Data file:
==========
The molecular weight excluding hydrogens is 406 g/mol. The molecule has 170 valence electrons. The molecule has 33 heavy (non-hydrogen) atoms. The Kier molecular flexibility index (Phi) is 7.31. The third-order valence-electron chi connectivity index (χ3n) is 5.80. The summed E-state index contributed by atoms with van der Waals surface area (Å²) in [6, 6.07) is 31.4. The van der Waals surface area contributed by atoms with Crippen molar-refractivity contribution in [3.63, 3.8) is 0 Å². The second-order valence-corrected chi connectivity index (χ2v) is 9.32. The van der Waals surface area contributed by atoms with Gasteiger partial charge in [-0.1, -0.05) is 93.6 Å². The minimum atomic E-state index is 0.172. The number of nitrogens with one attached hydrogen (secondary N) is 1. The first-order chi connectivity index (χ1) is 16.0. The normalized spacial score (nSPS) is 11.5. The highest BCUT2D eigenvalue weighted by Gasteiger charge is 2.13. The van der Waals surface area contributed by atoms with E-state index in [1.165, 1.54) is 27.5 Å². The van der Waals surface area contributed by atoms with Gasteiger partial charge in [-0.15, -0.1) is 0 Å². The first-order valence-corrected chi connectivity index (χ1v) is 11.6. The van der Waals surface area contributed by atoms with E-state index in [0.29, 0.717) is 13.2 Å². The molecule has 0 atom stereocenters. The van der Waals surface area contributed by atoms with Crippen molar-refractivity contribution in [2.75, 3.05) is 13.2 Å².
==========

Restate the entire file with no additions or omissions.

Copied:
The molecular weight excluding hydrogens is 406 g/mol. The molecule has 170 valence electrons. The molecule has 33 heavy (non-hydrogen) atoms. The Kier molecular flexibility index (Phi) is 7.31. The third-order valence-electron chi connectivity index (χ3n) is 5.80. The summed E-state index contributed by atoms with van der Waals surface area (Å²) in [6, 6.07) is 31.4. The van der Waals surface area contributed by atoms with Crippen molar-refractivity contribution in [3.63, 3.8) is 0 Å². The second-order valence-corrected chi connectivity index (χ2v) is 9.32. The van der Waals surface area contributed by atoms with Gasteiger partial charge in [-0.1, -0.05) is 93.6 Å². The minimum atomic E-state index is 0.172. The number of nitrogens with one attached hydrogen (secondary N) is 1. The first-order chi connectivity index (χ1) is 16.0. The normalized spacial score (nSPS) is 11.5. The highest BCUT2D eigenvalue weighted by Gasteiger charge is 2.13. The van der Waals surface area contributed by atoms with E-state index in [1.165, 1.54) is 27.5 Å². The van der Waals surface area contributed by atoms with Gasteiger partial charge in [-0.15, -0.1) is 0 Å². The first-order valence-corrected chi connectivity index (χ1v) is 11.6. The van der Waals surface area contributed by atoms with E-state index in [0.29, 0.717) is 13.2 Å². The molecule has 0 atom stereocenters. The van der Waals surface area contributed by atoms with Crippen molar-refractivity contribution in [2.75, 3.05) is 13.2 Å².